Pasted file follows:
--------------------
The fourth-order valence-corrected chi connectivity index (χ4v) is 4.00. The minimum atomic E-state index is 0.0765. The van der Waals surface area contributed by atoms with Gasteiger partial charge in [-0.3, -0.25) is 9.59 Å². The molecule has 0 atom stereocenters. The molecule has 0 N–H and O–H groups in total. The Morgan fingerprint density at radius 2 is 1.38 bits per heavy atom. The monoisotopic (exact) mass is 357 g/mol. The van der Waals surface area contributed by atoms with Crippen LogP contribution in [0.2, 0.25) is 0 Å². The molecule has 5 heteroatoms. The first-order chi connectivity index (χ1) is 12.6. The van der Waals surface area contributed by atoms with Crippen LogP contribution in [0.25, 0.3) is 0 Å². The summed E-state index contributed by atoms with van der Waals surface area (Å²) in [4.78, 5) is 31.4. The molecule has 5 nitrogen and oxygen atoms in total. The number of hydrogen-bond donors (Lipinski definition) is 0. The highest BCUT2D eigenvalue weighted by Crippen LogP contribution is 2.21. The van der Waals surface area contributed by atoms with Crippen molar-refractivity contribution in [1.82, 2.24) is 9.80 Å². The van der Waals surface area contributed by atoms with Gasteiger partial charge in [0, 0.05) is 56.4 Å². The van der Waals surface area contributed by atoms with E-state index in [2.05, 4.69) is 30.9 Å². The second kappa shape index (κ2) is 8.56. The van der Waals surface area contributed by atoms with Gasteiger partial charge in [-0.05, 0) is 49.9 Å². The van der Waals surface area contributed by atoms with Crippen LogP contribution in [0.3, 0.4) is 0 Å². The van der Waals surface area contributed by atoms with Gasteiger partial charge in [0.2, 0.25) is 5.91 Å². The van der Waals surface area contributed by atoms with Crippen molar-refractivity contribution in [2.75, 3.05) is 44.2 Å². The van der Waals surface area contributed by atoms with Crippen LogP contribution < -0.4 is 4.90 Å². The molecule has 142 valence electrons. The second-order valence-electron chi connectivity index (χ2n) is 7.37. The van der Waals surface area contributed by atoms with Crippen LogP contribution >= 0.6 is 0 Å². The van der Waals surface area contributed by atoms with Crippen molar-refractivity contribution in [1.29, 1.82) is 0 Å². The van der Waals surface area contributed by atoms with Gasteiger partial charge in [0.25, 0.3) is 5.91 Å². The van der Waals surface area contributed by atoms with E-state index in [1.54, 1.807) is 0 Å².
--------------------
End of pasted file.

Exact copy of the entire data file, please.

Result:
The fourth-order valence-corrected chi connectivity index (χ4v) is 4.00. The minimum atomic E-state index is 0.0765. The van der Waals surface area contributed by atoms with Gasteiger partial charge in [-0.3, -0.25) is 9.59 Å². The molecule has 0 atom stereocenters. The molecule has 0 N–H and O–H groups in total. The Morgan fingerprint density at radius 2 is 1.38 bits per heavy atom. The monoisotopic (exact) mass is 357 g/mol. The van der Waals surface area contributed by atoms with Crippen LogP contribution in [0.2, 0.25) is 0 Å². The molecule has 5 heteroatoms. The first-order chi connectivity index (χ1) is 12.6. The van der Waals surface area contributed by atoms with Crippen LogP contribution in [0.25, 0.3) is 0 Å². The summed E-state index contributed by atoms with van der Waals surface area (Å²) in [4.78, 5) is 31.4. The molecule has 5 nitrogen and oxygen atoms in total. The number of hydrogen-bond donors (Lipinski definition) is 0. The highest BCUT2D eigenvalue weighted by Crippen LogP contribution is 2.21. The van der Waals surface area contributed by atoms with Crippen molar-refractivity contribution in [1.82, 2.24) is 9.80 Å². The van der Waals surface area contributed by atoms with Gasteiger partial charge in [0, 0.05) is 56.4 Å². The van der Waals surface area contributed by atoms with E-state index in [2.05, 4.69) is 30.9 Å². The second kappa shape index (κ2) is 8.56. The van der Waals surface area contributed by atoms with Gasteiger partial charge in [-0.05, 0) is 49.9 Å². The van der Waals surface area contributed by atoms with Crippen LogP contribution in [0.3, 0.4) is 0 Å². The van der Waals surface area contributed by atoms with Gasteiger partial charge in [0.2, 0.25) is 5.91 Å². The van der Waals surface area contributed by atoms with Crippen molar-refractivity contribution in [2.75, 3.05) is 44.2 Å². The van der Waals surface area contributed by atoms with Crippen LogP contribution < -0.4 is 4.90 Å². The molecule has 142 valence electrons. The second-order valence-electron chi connectivity index (χ2n) is 7.37. The van der Waals surface area contributed by atoms with Crippen LogP contribution >= 0.6 is 0 Å². The van der Waals surface area contributed by atoms with Crippen molar-refractivity contribution in [1.29, 1.82) is 0 Å². The van der Waals surface area contributed by atoms with Gasteiger partial charge in [0.25, 0.3) is 5.91 Å². The van der Waals surface area contributed by atoms with E-state index in [1.54, 1.807) is 0 Å².